Counting of Stones

In the following game, why does Black loose the game, Black has much more Stones, why didn’t it Count them?

Kind regards

Because the game was played with japanese rules not chinese. In japanese rules you count territory and prisoners and do not count stones on the board. Does this answer your question?

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yes thanks

Because the game was played with japanese rules not chinese. In japanese rules you count territory and prisoners and do not count stones on the board.

Is this a correct answer?

I thought that (1) Chinese and Japanese rules lead to the same result in most cases, and (2) when a person passes in Chinese rules, he must give the opponent a stone that counts in the score.

So the result would have been same or very close under Chinese counting.

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Yes, that is the correct answer in this case.

The use of passing stones is a feature of the AGA ruleset. This, together with white having the last pass, allows the same result with area or territory counting.

Filling your territory under the Japanese ruleset will cost you a point. This is one of the areas where you will get a different result.

Traveller, are you saying that Chinese result would be different?

Exactly.

On a 9x9 board, there will be a total of 81 points divided between the players. (Ignoring any seki. Dame are required to be filled in.)

In this case, the Japanese scoring works out to white with 12 points (10 territory, 0 prisoners, 2 komi) and back with 4 points (3 territory, 1 prisoner). Result is W+8.

Chinese scoring will result in white 25 points (23 area, 2 komi) and black 58 points (58 area). (Area is stones on the board plus surrounded territory.) Result is B+33.

The AGA ruleset allows either territory or area scoring. The ruleset requires the use of a “pass stone”, a prisoner given to the opponent when a player passes and requires that white make the last pass. In this game (with the extra pass to end on a white pass), area counting will result in white 31 points (23 area, 2 komi, 6 for the extra black stones due to handicap) and black 58 (58 area) with a result of B+27. Territory counting yields white 13 points (10 territory, 1 prisoner - different from above due to pass stone, 2 komi) and black 40 points (3 territory, 37 prisoners - includes 36 pass stones) with a result of B+27.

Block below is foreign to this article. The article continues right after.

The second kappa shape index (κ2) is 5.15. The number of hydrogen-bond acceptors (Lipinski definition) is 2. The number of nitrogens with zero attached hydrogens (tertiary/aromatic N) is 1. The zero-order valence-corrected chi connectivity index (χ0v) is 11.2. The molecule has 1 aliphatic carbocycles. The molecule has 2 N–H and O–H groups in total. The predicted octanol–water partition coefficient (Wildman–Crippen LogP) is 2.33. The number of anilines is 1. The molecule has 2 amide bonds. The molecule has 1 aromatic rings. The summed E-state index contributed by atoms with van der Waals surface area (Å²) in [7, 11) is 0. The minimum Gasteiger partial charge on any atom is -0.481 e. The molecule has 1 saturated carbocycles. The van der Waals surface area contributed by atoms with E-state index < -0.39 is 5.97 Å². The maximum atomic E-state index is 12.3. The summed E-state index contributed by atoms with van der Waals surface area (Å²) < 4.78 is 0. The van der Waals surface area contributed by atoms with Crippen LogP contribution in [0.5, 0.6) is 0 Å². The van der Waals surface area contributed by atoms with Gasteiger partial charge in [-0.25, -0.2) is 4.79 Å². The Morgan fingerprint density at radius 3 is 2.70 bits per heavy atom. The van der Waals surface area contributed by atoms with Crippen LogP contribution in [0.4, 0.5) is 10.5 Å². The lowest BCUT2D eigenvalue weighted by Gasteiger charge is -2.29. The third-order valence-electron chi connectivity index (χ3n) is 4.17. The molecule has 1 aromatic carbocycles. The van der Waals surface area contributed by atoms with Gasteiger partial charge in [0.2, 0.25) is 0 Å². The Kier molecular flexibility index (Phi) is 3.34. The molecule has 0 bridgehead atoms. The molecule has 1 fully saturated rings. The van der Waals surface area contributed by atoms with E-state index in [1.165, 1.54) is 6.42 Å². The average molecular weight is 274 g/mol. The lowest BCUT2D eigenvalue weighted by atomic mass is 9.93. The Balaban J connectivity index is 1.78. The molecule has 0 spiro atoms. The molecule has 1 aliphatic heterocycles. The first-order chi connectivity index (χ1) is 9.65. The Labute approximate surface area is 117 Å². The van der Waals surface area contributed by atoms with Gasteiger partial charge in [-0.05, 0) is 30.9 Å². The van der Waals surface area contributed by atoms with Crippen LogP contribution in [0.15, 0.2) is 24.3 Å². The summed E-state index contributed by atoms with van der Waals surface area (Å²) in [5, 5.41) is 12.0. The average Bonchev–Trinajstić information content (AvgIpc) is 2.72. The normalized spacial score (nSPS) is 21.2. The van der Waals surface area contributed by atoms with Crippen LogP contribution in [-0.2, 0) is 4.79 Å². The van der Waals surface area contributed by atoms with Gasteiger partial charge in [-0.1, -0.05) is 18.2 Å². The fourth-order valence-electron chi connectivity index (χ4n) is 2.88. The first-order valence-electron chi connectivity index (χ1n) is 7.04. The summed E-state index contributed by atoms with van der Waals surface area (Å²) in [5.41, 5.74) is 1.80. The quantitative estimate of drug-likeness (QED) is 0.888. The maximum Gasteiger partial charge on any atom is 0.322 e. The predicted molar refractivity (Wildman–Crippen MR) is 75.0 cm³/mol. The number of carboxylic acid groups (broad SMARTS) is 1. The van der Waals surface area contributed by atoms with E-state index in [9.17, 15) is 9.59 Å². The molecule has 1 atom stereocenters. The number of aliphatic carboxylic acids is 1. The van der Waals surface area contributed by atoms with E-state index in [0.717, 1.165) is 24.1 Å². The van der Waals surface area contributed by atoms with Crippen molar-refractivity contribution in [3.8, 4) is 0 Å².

The ruleset can make a difference. This instances of this are rare, but they do occur.

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Wow. In this case it’s a huge difference. Learned something today.

What’s the advantage of japanese scoring? Wouldn’t the Enemy (white) be forced to Play his Stones in the black side?

I don’t feel qualified to answer that one.

My understanding is that, if no unnecessary move is made inside your own territory, there are few differences in outcome. One player can force a play inside the territory of the other, but only by playing there was well and that would balance out in the end. If one can force an internal play without their own play in the same territory, that internal play was necessary.

From Sensei’s Library:
http://senseis.xmp.net/?Scoring

See also:
http://senseis.xmp.net/?TerritoryScoring
http://senseis.xmp.net/?AreaScoring
and especially this comparison page http://senseis.xmp.net/?TerritoryAndAreaScoring

The advantage of the japanese scoring is that it punishes the unnecessary moves. So you are forced to distinguish between necessary and unnecessary. This improves your understanding of the game, allows you to have more fun and makes you stronger.

If White plays unnecessary stones in Black’s territory she risks to lose points because those stones can become prisoners which are counted.

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